Ex-Arizona coach Rich Rodriguez faces more allegations

The woman who accused former Arizona football coach Rich Rodriguez of sexual harassment has filed a second notice of claim against Rodriguez, his wife and the University of Arizona seeking $8.5 million.

In the first claim, filed Dec. 29 with the Arizona Attorney General's Office, the woman, Rodriguez's former administrative assistant, alleged Rodriguez ran a hostile work place. She said Rodriguez forced her to keep an extramarital affair secret while also groping and attempting to kiss her, among other actions that made her feel uncomfortable.

Rodriguez was fired Jan. 2, after the university determined it would not be able to fire Rodriguez for cause. The university began investigating the allegations in October. In Arizona, a notice of claim is required to be filed 60 days before a lawsuit can be brought against a public entity or employee.

The initial claim sought $7.5 million and includes an allegation that players on the Arizona football team sent the woman screenshots of their genitalia and illicit overtures via text message and that when she went to Rodriguez to intervene, he ignored her.

The new claim, which includes the woman's husband as a claimant and was filed with the Arizona Board of Regents on Friday, outlines many of the same allegations as the first one but adds allegations of slander, defamation and false light, invasion of privacy, and intentional infliction of emotional distress. The couple's lawyer, Augustine B. Jimenez III, wrote that these allegations arose from conduct following Rodriguez's termination by the university and included comments to the team by Rodriguez and his wife, Rita.

In a statement released on Twitter, Rodriguez responded to the second claim.

"I am aware of the amended complaint and the absolutely false claims," it said. "My family and I are eager for our side of the story to be told. The truth will come out and the plaintiffs' motives will be plain to see. It is important to remember that there was an extensive investigation into the matter that found no wrongdoing by me. Additionally, I took an independent polygraph test that confirmed I have been truthful throughout the investigation."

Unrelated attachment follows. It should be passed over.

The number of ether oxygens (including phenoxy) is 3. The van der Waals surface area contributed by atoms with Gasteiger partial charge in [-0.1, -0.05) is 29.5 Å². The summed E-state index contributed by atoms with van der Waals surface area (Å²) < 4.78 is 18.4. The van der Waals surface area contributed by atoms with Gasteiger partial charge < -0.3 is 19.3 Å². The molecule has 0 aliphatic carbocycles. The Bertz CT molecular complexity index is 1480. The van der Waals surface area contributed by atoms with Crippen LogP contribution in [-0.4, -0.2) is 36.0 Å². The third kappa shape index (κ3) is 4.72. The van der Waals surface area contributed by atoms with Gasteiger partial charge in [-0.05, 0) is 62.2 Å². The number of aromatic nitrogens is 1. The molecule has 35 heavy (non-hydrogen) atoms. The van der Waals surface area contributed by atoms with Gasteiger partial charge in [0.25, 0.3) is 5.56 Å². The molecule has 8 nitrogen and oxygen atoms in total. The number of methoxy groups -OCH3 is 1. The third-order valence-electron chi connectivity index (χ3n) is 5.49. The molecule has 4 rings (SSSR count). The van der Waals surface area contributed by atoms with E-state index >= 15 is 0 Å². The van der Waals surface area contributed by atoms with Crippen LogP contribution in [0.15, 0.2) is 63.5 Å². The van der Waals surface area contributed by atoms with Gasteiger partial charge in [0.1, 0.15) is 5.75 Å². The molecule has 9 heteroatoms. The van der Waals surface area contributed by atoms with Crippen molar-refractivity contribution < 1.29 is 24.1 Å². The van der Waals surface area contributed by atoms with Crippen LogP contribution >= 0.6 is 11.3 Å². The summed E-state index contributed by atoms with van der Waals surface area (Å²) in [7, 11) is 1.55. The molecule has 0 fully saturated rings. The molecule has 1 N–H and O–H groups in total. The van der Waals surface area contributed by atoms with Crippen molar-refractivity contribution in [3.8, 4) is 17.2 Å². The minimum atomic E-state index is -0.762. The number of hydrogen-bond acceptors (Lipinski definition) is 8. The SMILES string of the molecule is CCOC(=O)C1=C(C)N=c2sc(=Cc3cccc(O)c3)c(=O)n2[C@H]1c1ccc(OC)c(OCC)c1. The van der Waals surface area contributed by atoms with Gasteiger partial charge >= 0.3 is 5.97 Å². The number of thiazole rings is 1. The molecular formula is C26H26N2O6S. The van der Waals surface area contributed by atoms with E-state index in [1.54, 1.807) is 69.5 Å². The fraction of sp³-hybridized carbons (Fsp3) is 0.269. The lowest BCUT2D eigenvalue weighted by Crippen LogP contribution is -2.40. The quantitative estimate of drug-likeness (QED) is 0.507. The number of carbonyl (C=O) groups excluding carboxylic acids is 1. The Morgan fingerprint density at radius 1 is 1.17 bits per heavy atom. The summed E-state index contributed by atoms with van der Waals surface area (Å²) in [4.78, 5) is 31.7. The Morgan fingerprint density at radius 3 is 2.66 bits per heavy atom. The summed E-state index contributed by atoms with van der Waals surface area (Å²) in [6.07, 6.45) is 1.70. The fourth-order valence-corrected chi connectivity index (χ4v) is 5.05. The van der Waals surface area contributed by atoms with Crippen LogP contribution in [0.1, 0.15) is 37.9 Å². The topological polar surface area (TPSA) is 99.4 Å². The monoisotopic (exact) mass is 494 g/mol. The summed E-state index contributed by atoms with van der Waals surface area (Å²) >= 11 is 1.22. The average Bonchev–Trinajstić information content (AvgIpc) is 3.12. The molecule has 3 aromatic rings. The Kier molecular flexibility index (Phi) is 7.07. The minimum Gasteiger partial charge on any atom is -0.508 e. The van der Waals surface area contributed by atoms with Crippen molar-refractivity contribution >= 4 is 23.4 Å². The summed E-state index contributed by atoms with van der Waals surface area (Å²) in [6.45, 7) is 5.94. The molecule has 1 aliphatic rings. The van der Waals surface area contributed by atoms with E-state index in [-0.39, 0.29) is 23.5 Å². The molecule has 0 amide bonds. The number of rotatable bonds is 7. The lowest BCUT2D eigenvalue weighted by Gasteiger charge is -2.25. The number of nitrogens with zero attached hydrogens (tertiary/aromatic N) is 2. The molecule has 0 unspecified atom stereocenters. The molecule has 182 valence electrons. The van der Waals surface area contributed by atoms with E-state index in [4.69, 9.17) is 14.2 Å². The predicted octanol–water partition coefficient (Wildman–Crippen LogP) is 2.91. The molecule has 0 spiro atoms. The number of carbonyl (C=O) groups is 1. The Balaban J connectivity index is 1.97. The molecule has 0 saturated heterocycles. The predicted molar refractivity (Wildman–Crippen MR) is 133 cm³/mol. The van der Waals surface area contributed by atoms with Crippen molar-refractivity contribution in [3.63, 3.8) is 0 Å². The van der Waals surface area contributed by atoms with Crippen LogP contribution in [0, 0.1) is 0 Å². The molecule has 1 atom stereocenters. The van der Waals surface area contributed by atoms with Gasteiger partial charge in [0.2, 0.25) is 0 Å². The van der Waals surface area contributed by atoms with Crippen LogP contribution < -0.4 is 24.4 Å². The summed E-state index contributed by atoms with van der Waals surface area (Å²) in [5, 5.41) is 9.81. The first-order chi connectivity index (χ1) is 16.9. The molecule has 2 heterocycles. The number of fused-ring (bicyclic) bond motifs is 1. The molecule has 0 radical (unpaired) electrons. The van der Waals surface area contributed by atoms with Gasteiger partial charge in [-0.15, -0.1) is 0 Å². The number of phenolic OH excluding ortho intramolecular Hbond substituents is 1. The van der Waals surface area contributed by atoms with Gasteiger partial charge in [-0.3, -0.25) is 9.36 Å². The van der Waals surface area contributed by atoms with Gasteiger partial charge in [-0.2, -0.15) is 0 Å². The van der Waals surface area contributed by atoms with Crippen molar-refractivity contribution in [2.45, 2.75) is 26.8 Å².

Shortly after being fired, Rodriguez admitted to having an extramarital affair with someone not affiliated with the university but denied any allegations of harassment.

In an address to hundreds of coaches at the American Football Coaches Association convention, which came just days after he was fired, Rodriguez made reference to his personal situation.

"As a coach, many of you have dealt with adversity throughout your careers. You're going to face adversity as a coach on the field and off," Rodriguez said, according to The Athletic. "Some won't even be football-related. It could be an angry parent, a frustrated booster, something with the media, it could be false allegations against you."

The woman and her husband met with someone working on the investigation, the new claim says, but they ended the interview to seek legal counsel.

An email to Rodriguez's attorney, Leo Beus, seeking comment about the new claim was not immediately returned. When contacted after the first claim was filed, Beus told ESPN the allegations were "False. Period."

In a letter outlining the allegations to the Arizona Board of Regents, Jimenez concluded a jury trial could lead to more money than what they are seeking in a settlement.

"If this case were to go to trial, in the current climate where #MeToo is in the headlines on a daily basis, neither male nor female jurors would have any sympathy for a public figure who used his authority and power to oppress and degrade his female assistant in such ways," Jimenez wrote. "Undoubtedly, the verdict could be in the tens of millions of dollars because the jurors would want to send a message to such high-profile and highly paid coaches that such abuses of power are not acceptable."

The document says the couple would accept $8.5 million to settle all claims it has against Rodriguez, his wife and the university.